Monday, February 27, 2006

Tactics Books: Brits vs Americans

I recently got two chess books on chess tactics in the mail (hey, I had to see if Amazon's new service, where they pay for 2-day delivery, was legit). Both books were highly rated at Amazon, and I can see why. The first, creatively titled Chess Tactics, by Littlewood, is a great overview. Each chapter contains four sections: one explaining the tactic, the second describing how to exploit it, the third describing how to defend against it (!), and the fourth contains problems. The second is Nunn's Learn Chess Tactics, a recent release. Each chapter goes over a tactic and includes problems. What is nice about the Nunn book is that the solutions section takes up almost a third of the book, as he provides unusually detailed explanations of the best moves.

For Precircle 3 in the Divine Tragedy I was going to read Seirawan's 'Winning Chess Tactics.' I am not so sure about this anymore. It just doesn't seem as good as either of the two books I just got. I will probably work through the two Brits' books in parallel for Precircle 3. Then, and only then, will I do the tactical circles.

In the meantime, I am still working through Wolff's excellent Idiot's Guide to Chess for Precircle 2. It is by far the best introductory chess book I own. While I haven't read them yet, the chapters on strategy look great, and include lots of helpful tests. My question is, where are the computer programs that emphasize strategic understanding for beginners? If I were better at chess, I'd make lots of money making programs! Perhaps Psalcido will exploit this hole in the chess software industry. :)

I have been spending too much time on chess lately, unfortunately, and will probably try to keep it to an hour a day from now on, until I am near the end of the Circles. It has become a kind of drug, and I need to cut back. I hope I don't have to go cold turkey....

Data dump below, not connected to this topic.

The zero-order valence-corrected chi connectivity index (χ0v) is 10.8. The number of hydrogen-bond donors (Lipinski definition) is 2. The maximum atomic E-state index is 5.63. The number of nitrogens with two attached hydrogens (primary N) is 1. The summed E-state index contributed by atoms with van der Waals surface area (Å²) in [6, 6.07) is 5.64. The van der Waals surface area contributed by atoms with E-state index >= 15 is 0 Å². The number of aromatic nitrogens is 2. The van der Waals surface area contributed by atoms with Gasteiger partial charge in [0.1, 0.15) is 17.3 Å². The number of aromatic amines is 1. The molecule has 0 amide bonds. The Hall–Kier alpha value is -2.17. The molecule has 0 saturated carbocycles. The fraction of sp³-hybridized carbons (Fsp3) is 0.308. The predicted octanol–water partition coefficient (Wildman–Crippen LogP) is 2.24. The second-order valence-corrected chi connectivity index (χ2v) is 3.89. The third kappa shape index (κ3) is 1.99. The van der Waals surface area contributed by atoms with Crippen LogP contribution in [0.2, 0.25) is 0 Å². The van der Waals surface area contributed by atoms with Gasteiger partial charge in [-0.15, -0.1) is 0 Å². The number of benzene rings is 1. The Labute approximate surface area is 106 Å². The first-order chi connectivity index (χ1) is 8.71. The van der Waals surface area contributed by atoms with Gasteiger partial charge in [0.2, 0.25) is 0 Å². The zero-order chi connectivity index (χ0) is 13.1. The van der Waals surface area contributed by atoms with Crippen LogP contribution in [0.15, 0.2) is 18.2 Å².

Blogger katar said...

Welcome to the 19th century. :)

It's great that after cutting your teeth on the 21st century "TV dinner method" you are now going analog stylie with some terrific books.

I started with Winning Chess by Chernev which is a LOT like the littlewood (snicker) book. Nunn's book i have read and it is also 10/10. [Art of Checkmate is the other tactic book that is dear to my heart. Got it $4 used.]

You can learn simple strategy from Weapons by Pandolfini! (especially about IQP)
Be a luddite; no need for computer proggy.

3/02/2006 12:44:00 AM  
Blogger Blue Devil Knight said...

Pandolfini is good, but doesn't include any exercises. I prefer Wolff, because it is a more systematic approach to strategy and has exercises. I don't like the 'encyclopedia' style of pandolfini's book, though it does contain some great stuff.

For hard-core exercise crunching, I generally prefer the computer. There isn't anything for beginners I've seen for computer strategy.

3/02/2006 01:09:00 AM  
Blogger takchess said...

I had both of those books out at the same time from interlibrary loan and liked them. There is a really sweet greek gift trap in littlewood from a queen pawn opening in one of the early chapters.

3/02/2006 05:27:00 PM  
Blogger Unknown said...

hey dude... don't take chess seriously... it will only give you a lot of head aches! :)

3/26/2006 11:01:00 AM  
Blogger Blue Devil Knight said...

Ronrag, ya got that right.

3/26/2006 12:20:00 PM  

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